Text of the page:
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Urban Cowboys

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Titans clash and drivers face jail time when towtruck renegades butt heads with local government

MICHAEL GATES STANDS 6-foot-2 and weighs 240 pounds. He could be an intimidating man if he wanted to be. But the former body shop owner and selfdescribed motorhead is too busy working— six 10-hour days a week—to foster an image. Quiet and dutiful, the 47- year-old Gates concentrates on his father’s health and his weekly shotgun trip to Las Vegas with his girlfriend. He has a cherry 1985 Porsche 944 that hauls ass, and he normally makes the run from North County to Vegas at 120 miles per hour. Like most Americans, Gates is irremediably in love with his car.

Americans are so in love with their cars, there are no longer enough parking spots to go around. With illegally parked vehicles, accidents and myriad other cartransport needs, tow-truck drivers are constantly busy. Their days are spent on the move, driving from one pick-up and drop-off to another; a typical shift sees eight to 12 calls. Western Towing, the company Gates drives for (one of scores in San Diego County), has more than 75 wreckers, and its drivers are on the move around the clock.

More than anything, it’s that moneyhungry mindset that trumps ethics and foments the contention and unbridled derision that surround the towing industry—and year after year sends its employees to the top of the list of people we love to hate.

Late on the sunny afternoon of April 5, bouncing down the I-5 freeway in a giant International flatbed, Gates breaks the monotony of the wind/engine-drone roar and waxes philosophical.

“Craziest thing I ever saw,” he says. “One night a few years back, here on the I-5, a Mustang came bouncing along the center wall and ran perfectly up the rear end of a Ford Ranchero, straight up inside it. When I got there, I was like, ‘What the hell?’ I looked in and thought it was a Ranchero but there was two engine blocks. The driver of the Mustang climbed out the windows and was just standing there like nothing happened— probably drunk.

“The engine was on fire, and I didn’t know if anybody was in the Ranchero.

There was no space in there for a person, zero; it was just humanly impossible— but I wasn’t sure. If there was, and I used that CO2 extinguisher, it woulda suffocated ’em. I figured it was either that or let ’em burn to death—woulda been like a crematorium. So I used the extinguisher. But it didn’t put the fire out. I left when the firefighters got on scene and never did find out if there was anybody in there.”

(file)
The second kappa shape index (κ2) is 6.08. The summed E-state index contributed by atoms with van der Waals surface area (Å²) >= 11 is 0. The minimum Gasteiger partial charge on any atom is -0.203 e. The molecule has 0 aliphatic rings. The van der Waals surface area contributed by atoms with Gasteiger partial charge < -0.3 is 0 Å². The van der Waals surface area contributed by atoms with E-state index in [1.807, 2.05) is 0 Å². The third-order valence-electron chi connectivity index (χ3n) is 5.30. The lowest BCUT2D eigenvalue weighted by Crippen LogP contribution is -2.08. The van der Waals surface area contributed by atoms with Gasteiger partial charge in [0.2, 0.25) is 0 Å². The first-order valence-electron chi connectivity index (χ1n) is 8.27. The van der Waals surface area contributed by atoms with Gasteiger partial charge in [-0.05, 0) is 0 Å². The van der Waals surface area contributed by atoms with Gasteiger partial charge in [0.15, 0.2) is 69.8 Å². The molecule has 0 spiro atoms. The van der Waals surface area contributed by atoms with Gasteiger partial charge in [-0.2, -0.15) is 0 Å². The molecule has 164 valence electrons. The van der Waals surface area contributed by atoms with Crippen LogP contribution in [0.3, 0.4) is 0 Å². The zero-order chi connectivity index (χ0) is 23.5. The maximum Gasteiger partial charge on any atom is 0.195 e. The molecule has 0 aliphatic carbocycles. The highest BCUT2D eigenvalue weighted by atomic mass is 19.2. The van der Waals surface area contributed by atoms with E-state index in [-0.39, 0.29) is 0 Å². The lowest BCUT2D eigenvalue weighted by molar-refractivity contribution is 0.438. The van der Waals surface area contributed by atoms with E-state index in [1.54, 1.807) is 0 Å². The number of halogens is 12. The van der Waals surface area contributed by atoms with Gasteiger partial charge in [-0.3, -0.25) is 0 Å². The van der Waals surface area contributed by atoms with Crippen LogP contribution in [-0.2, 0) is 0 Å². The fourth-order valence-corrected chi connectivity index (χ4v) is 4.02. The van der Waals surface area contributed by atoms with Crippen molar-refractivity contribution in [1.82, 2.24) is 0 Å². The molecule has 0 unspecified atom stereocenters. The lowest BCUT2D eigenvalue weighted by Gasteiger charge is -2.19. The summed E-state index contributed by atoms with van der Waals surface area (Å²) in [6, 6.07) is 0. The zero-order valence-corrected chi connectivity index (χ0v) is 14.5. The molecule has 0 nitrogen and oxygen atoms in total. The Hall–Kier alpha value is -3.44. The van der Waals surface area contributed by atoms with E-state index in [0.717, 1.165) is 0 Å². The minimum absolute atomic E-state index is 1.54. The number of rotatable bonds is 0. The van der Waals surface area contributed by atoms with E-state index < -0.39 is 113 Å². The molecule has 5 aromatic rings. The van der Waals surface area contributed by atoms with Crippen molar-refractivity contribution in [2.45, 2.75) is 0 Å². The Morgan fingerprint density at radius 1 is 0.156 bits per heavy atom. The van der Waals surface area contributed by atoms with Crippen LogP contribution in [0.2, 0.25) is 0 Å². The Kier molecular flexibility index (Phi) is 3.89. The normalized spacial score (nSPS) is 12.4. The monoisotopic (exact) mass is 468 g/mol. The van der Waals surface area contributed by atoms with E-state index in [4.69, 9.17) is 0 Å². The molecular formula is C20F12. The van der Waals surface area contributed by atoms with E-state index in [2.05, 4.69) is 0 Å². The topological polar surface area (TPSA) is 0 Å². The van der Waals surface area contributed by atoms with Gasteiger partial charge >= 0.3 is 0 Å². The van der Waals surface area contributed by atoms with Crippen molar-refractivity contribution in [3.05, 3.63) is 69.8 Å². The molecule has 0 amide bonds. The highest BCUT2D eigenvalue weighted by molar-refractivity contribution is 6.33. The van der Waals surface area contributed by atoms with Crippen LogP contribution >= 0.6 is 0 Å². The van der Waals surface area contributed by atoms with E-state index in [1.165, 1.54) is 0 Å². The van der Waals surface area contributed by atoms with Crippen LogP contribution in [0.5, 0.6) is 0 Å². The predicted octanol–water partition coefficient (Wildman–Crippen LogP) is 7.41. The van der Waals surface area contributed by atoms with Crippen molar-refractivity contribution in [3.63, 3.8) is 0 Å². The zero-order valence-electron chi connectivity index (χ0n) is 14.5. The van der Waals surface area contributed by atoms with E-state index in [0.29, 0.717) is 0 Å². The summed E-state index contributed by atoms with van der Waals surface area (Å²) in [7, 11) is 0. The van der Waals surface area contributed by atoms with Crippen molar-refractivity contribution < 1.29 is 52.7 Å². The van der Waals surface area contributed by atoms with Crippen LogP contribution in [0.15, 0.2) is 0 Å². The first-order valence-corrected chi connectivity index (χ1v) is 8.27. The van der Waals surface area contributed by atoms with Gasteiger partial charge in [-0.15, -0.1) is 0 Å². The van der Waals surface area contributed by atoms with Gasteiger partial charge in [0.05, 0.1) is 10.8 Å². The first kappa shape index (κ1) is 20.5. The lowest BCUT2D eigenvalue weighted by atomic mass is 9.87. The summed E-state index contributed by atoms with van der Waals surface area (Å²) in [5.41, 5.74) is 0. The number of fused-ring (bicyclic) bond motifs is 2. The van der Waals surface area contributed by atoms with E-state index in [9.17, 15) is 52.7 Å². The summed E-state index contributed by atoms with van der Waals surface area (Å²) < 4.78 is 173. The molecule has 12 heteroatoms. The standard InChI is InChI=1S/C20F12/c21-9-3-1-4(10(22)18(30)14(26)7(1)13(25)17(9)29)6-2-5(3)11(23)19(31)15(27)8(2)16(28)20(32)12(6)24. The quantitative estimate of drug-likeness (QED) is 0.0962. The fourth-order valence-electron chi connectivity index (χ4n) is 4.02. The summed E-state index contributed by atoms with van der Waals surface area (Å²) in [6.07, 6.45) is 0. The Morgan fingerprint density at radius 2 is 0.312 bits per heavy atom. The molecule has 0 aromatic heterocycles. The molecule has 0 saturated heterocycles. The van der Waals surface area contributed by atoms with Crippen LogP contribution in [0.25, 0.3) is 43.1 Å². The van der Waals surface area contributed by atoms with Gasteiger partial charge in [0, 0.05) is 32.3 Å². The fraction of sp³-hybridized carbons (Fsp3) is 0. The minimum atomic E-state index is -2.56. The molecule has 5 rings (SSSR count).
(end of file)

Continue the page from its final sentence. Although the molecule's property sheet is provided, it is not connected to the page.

Gates goes quiet, allowing the gruesome image to marinate in all of its unsavory implications. It’s my fourth day posing as a trainee—an aspiring driver— at Western Towing, to get an inside look at a company that’s logged 13 times the median number of complaints with the Better Business Bureau, and this kind of heavy action isn’t part of the scenario I’d envisioned. A few moments later, after a pedagogical pause, Gates delivers the moral of the saga.

“The thing to remember,” he says above the din, “is that woulda been a good way to get paid double for a single tow.”

The kicker is that Gates was serious —the lesson of his tale was double pay. And the story is illustrative for two reasons: It touches on a similarity between tow-truck drivers and policemen—two professions you hate to see when you don’t need them but thank the heavens for when you do—and it underscores the opportunistic, almost predatory na- ture of an industry that changes out hard labor for quick-and-dirty, high-priced jobs. Gates, as is the case with many tow-truck drivers, works on straight commission. The more jobs he can get to and the more lucrative they are, the more he’s going to bring home at the end of the day.

And more than anything, it’s that money-hungry mindset that trumps ethics and foments the contention and unbridled derision that surround the towing industry—and year after year sends its employees to the top of the list of people we love to hate. But a recent string of towing-related felony indictments by the San Diego district attorney’s office is a sign that something more than simple greed is afoot. Rarely are an industry’s front-line workers threatened with the years of jail time that nine San Diego tow-truck drivers are facing (in what Deputy District Attorney Tricia Pummill says is merely the first round of cases that will be filed).

Even narrowing down the number of tow-truck companies in San Diego is a frustrating task. The Department of Motor Vehicles in Sacramento believes the California Highway Patrol is in charge of licensing. The CHP, meanwhile, insists it only does background checks on potential towing company owners. It directs curious parties back to the Motor Carrier Permit section of the DMV, which has information on all towing companies in the state—but no comprehensive list.

John Tillison, the owner of San Diego’s now-defunct West Coast Towing, claims there are more than 450 towing companies in the county (many of them mom-and-pop, one-truck operations). The Better Business Bureau lists only the companies with complaints against them, and its tally is 66. Of those companies, 56 have five complaints or fewer; Western Towing has logged 55.

All of which begged the question: Why has a seemingly innocuous and apparently unregulated industry suddenly become such a fat target for local law enforcement? And how did Western Tow- ing avoid catching a single indictment with such an egregious track record?

 

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